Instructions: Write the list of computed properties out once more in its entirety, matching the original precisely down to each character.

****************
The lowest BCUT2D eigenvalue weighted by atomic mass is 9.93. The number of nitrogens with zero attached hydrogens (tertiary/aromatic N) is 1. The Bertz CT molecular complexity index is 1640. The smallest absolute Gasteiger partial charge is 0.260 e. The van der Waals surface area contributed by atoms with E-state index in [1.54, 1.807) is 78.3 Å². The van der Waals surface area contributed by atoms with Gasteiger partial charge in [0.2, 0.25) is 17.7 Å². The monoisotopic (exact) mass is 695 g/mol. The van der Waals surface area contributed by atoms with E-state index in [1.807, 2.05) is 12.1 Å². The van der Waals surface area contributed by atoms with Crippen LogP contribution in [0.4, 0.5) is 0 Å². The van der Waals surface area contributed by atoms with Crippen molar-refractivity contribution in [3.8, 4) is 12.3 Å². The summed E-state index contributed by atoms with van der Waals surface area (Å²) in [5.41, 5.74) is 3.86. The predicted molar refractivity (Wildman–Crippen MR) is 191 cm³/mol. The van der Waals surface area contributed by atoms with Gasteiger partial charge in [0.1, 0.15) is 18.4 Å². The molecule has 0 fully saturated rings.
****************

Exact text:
The lowest BCUT2D eigenvalue weighted by atomic mass is 9.93. The number of nitrogens with zero attached hydrogens (tertiary/aromatic N) is 1. The Bertz CT molecular complexity index is 1640. The smallest absolute Gasteiger partial charge is 0.260 e. The van der Waals surface area contributed by atoms with E-state index in [1.54, 1.807) is 78.3 Å². The van der Waals surface area contributed by atoms with Gasteiger partial charge in [0.2, 0.25) is 17.7 Å². The monoisotopic (exact) mass is 695 g/mol. The van der Waals surface area contributed by atoms with E-state index in [1.807, 2.05) is 12.1 Å². The van der Waals surface area contributed by atoms with Crippen LogP contribution in [0.4, 0.5) is 0 Å². The van der Waals surface area contributed by atoms with Crippen molar-refractivity contribution in [3.8, 4) is 12.3 Å². The summed E-state index contributed by atoms with van der Waals surface area (Å²) in [5.41, 5.74) is 3.86. The predicted molar refractivity (Wildman–Crippen MR) is 191 cm³/mol. The van der Waals surface area contributed by atoms with Gasteiger partial charge in [0.1, 0.15) is 18.4 Å². The molecule has 0 fully saturated rings.